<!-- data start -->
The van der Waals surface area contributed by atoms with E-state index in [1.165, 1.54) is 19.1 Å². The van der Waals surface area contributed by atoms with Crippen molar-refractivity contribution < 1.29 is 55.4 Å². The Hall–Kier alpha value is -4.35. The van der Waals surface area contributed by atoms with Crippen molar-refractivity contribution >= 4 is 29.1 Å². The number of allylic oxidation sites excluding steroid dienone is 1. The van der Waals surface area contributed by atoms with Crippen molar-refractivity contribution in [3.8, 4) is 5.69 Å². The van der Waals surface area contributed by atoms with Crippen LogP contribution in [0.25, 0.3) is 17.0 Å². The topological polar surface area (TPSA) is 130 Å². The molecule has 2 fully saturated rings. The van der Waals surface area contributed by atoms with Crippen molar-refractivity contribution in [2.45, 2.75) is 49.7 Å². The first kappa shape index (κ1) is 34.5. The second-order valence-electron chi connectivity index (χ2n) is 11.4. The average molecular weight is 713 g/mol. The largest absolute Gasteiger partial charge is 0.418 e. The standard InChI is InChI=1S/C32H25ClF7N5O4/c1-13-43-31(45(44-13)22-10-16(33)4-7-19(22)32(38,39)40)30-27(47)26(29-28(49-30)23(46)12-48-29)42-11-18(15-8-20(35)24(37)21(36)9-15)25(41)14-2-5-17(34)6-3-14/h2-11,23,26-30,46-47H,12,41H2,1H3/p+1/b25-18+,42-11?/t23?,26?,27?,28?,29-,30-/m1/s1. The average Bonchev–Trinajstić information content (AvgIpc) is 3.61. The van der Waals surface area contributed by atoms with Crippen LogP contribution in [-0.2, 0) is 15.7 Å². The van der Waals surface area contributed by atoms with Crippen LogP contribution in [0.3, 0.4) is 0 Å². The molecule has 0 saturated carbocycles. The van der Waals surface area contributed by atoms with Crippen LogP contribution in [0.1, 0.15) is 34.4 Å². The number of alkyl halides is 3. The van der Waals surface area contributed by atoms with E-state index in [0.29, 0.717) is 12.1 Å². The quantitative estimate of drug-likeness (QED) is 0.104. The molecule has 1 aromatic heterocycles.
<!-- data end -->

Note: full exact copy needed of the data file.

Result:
The van der Waals surface area contributed by atoms with E-state index in [1.165, 1.54) is 19.1 Å². The van der Waals surface area contributed by atoms with Crippen molar-refractivity contribution < 1.29 is 55.4 Å². The Hall–Kier alpha value is -4.35. The van der Waals surface area contributed by atoms with Crippen molar-refractivity contribution >= 4 is 29.1 Å². The number of allylic oxidation sites excluding steroid dienone is 1. The van der Waals surface area contributed by atoms with Crippen molar-refractivity contribution in [3.8, 4) is 5.69 Å². The van der Waals surface area contributed by atoms with Crippen LogP contribution in [0.25, 0.3) is 17.0 Å². The topological polar surface area (TPSA) is 130 Å². The molecule has 2 fully saturated rings. The van der Waals surface area contributed by atoms with Crippen molar-refractivity contribution in [2.45, 2.75) is 49.7 Å². The first kappa shape index (κ1) is 34.5. The second-order valence-electron chi connectivity index (χ2n) is 11.4. The average molecular weight is 713 g/mol. The largest absolute Gasteiger partial charge is 0.418 e. The standard InChI is InChI=1S/C32H25ClF7N5O4/c1-13-43-31(45(44-13)22-10-16(33)4-7-19(22)32(38,39)40)30-27(47)26(29-28(49-30)23(46)12-48-29)42-11-18(15-8-20(35)24(37)21(36)9-15)25(41)14-2-5-17(34)6-3-14/h2-11,23,26-30,46-47H,12,41H2,1H3/p+1/b25-18+,42-11?/t23?,26?,27?,28?,29-,30-/m1/s1. The average Bonchev–Trinajstić information content (AvgIpc) is 3.61. The van der Waals surface area contributed by atoms with Crippen LogP contribution in [-0.2, 0) is 15.7 Å². The van der Waals surface area contributed by atoms with Crippen LogP contribution in [0.3, 0.4) is 0 Å². The molecule has 0 saturated carbocycles. The van der Waals surface area contributed by atoms with Crippen LogP contribution in [0.1, 0.15) is 34.4 Å². The number of alkyl halides is 3. The van der Waals surface area contributed by atoms with E-state index in [0.29, 0.717) is 12.1 Å². The quantitative estimate of drug-likeness (QED) is 0.104. The molecule has 1 aromatic heterocycles.